Wednesday, July 8, 2020

Converting Coloring Books to Dry Erase Books

We all know how good fine motor practice is for toddlers. However, my toddler is not a huge fan of coloring, drawing, painting etc. I provide lots of opportunities, but they're usually shut down or only last a little while (so frustrating to get out/clean up paint supplies for 2 minutes of painting).

 On the other hand, he is a HUGE fan of all things Preschool Prep. I don't know if it is the artwork or the content or what, but he loves the videos, apps and books we own. For his birthday he received the Meet the Letters Coloring Book. He is strangely obsessed with letters and he loves preschool prep so he LOVED this book. Loved it so much that he received a bike the same day and still preferred the coloring book. Loved it so much it was the first thing he asked for in the morning. I didn't dare let him color in it, for fear he would be devastated when we couldn't un-color it.

Eventually, the pages started falling out, so I came up with the idea to "save it" and make it dry erase.
First, I laminated all the pages and put them in order. (I have used a Scotch laminator for about nine years now and it still works great).
Then I punched all the pages using my binding punch. Then Archer found them and wanted to look through all the letters and find his favorites. Eventually, I put them back in order and put it together with some reusable binding spines. I used 1/2 inch since that is what I had on hand, but 5/8 would have been better. I will switch when I eventually order the next size.
I gave him some dry erase crayons and colored pencils and he really enjoyed coloring in it. I mean, look at that adorable concentration!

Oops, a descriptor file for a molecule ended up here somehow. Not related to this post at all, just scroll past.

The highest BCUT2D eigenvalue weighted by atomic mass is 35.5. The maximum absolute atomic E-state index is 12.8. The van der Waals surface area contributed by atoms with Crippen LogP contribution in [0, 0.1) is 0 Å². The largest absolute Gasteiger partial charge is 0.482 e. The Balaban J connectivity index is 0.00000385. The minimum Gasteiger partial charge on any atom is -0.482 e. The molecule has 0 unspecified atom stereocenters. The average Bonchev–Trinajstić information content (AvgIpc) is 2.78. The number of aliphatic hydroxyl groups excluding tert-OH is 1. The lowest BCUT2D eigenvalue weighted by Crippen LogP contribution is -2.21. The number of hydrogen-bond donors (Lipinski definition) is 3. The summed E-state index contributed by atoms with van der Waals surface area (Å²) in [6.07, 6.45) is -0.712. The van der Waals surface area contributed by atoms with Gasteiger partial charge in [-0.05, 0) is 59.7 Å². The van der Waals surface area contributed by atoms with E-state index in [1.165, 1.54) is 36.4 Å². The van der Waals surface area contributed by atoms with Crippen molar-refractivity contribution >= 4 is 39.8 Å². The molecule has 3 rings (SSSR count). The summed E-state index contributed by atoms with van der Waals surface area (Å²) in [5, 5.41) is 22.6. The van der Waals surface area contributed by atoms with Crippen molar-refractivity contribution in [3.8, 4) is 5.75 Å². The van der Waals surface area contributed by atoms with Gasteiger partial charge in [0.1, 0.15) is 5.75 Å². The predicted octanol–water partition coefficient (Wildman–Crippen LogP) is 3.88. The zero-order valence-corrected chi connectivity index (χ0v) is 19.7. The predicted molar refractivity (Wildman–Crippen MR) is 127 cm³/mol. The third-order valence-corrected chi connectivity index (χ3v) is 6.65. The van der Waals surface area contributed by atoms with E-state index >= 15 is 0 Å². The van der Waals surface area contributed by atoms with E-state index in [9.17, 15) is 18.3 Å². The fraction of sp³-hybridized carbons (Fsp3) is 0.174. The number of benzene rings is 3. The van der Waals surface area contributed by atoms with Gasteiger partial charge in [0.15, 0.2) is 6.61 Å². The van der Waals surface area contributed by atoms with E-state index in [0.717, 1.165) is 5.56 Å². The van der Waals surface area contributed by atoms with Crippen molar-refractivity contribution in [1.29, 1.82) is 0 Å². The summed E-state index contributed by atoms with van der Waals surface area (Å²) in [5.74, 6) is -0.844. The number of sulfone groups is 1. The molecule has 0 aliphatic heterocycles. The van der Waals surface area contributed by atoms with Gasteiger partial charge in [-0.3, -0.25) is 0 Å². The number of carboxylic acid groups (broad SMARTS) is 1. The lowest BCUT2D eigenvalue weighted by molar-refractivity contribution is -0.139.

Now I might have to buy all of their other coloring books and make them dry erase also!

Wednesday, July 1, 2020

4th of July Tot School Activities

Archer was 25 Months

Since the 4th of July is this weekend (how did that happen already??) I decided to post our activities a before we've actually finished them. That way, if anyone else still needs some ideas they have them.
This was Archer's book shelf. It had a 4th of July book I made and some other related books.

Play dough included, some star fondant cutters, design rollers, dough letters U, S and A (similar to these), a star extruder and some cut up bead necklaces.
I made this letter stamping page for him (free here) and got our our See and Stamps.
These were the shelves for the week. On top I had a pasta drying rack and some US Toob figures. Shelves on the left have 4th of July Vocabulary Cards, number cards, pom pom tweezing and a pom pom magnet activity. Shelves on the right have two part puzzles, spool threading, cookie cutters, math cubes, bottle cap letter cards and a bin of vehicles.
Number tile cards (free here) have been a really big hit so far. I use plastic number tiles, but you could print some too. For the cards with more objects, I have to point while he counts so he doesn't accidentally re-count things. Other than that, he does great.
Pom poms, tweezers and an ice cube tray. This is the first time I've had out a one to one correspondence activity where he actually uses the tweezers/tongs the whole time. He's gotten it out multiple times already this week (and I've cleaned pom poms up from the playroom floor multiple times already).
Flag page from Making Learning Fun. I have pom poms on dot magnets. I plan to use it on our little magnetic easel.
Matching puzzles for my letter obsessed little guy.
Craft spools and a pipe cleaner for threading.
This tray just has a bunch of star shaped cookie cutters to hang on the pasta drying rack.
Red, white and blue math cubes. I made a pattern for him to try to match, but he will probably spend the week just building with them. 
Bottle cap letter cards (free here) . I use bottle caps that I wrote on with a Sharpie, but you could use other letters as well.

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